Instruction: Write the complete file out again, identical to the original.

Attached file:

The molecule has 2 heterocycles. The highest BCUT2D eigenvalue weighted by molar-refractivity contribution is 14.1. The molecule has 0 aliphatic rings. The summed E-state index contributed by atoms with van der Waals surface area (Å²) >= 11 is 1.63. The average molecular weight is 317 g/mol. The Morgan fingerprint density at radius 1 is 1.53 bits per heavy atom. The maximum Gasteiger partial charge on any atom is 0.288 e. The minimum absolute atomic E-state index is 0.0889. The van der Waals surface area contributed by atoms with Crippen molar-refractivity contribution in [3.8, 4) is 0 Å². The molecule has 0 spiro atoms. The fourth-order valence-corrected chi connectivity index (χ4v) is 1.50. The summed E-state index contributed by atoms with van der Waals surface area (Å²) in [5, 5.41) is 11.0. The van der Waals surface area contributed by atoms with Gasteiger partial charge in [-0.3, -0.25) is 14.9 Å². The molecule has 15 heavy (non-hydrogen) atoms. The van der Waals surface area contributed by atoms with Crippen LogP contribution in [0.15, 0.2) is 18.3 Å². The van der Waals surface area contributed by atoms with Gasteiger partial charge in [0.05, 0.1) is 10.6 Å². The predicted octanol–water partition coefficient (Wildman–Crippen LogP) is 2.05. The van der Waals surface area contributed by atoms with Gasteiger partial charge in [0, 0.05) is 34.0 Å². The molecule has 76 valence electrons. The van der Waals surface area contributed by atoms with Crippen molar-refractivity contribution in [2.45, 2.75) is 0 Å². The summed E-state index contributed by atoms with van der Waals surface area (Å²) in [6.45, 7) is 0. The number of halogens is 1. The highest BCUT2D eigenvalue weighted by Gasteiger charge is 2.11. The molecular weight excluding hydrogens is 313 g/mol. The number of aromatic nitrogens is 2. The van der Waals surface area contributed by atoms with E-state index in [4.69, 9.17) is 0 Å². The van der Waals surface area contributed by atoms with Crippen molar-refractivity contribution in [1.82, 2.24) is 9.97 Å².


The molecule has 2 heterocycles. The highest BCUT2D eigenvalue weighted by molar-refractivity contribution is 14.1. The molecule has 0 aliphatic rings. The summed E-state index contributed by atoms with van der Waals surface area (Å²) >= 11 is 1.63. The average molecular weight is 317 g/mol. The Morgan fingerprint density at radius 1 is 1.53 bits per heavy atom. The maximum Gasteiger partial charge on any atom is 0.288 e. The minimum absolute atomic E-state index is 0.0889. The van der Waals surface area contributed by atoms with Crippen molar-refractivity contribution in [3.8, 4) is 0 Å². The molecule has 0 spiro atoms. The fourth-order valence-corrected chi connectivity index (χ4v) is 1.50. The summed E-state index contributed by atoms with van der Waals surface area (Å²) in [5, 5.41) is 11.0. The van der Waals surface area contributed by atoms with Gasteiger partial charge in [-0.3, -0.25) is 14.9 Å². The molecule has 15 heavy (non-hydrogen) atoms. The van der Waals surface area contributed by atoms with Crippen LogP contribution in [0.15, 0.2) is 18.3 Å². The van der Waals surface area contributed by atoms with Gasteiger partial charge in [0.05, 0.1) is 10.6 Å². The predicted octanol–water partition coefficient (Wildman–Crippen LogP) is 2.05. The van der Waals surface area contributed by atoms with Gasteiger partial charge in [0, 0.05) is 34.0 Å². The molecule has 76 valence electrons. The van der Waals surface area contributed by atoms with Crippen molar-refractivity contribution in [2.45, 2.75) is 0 Å². The summed E-state index contributed by atoms with van der Waals surface area (Å²) in [6.45, 7) is 0. The number of halogens is 1. The highest BCUT2D eigenvalue weighted by Gasteiger charge is 2.11. The molecular weight excluding hydrogens is 313 g/mol. The number of aromatic nitrogens is 2. The van der Waals surface area contributed by atoms with E-state index in [4.69, 9.17) is 0 Å². The van der Waals surface area contributed by atoms with Crippen molar-refractivity contribution in [1.82, 2.24) is 9.97 Å².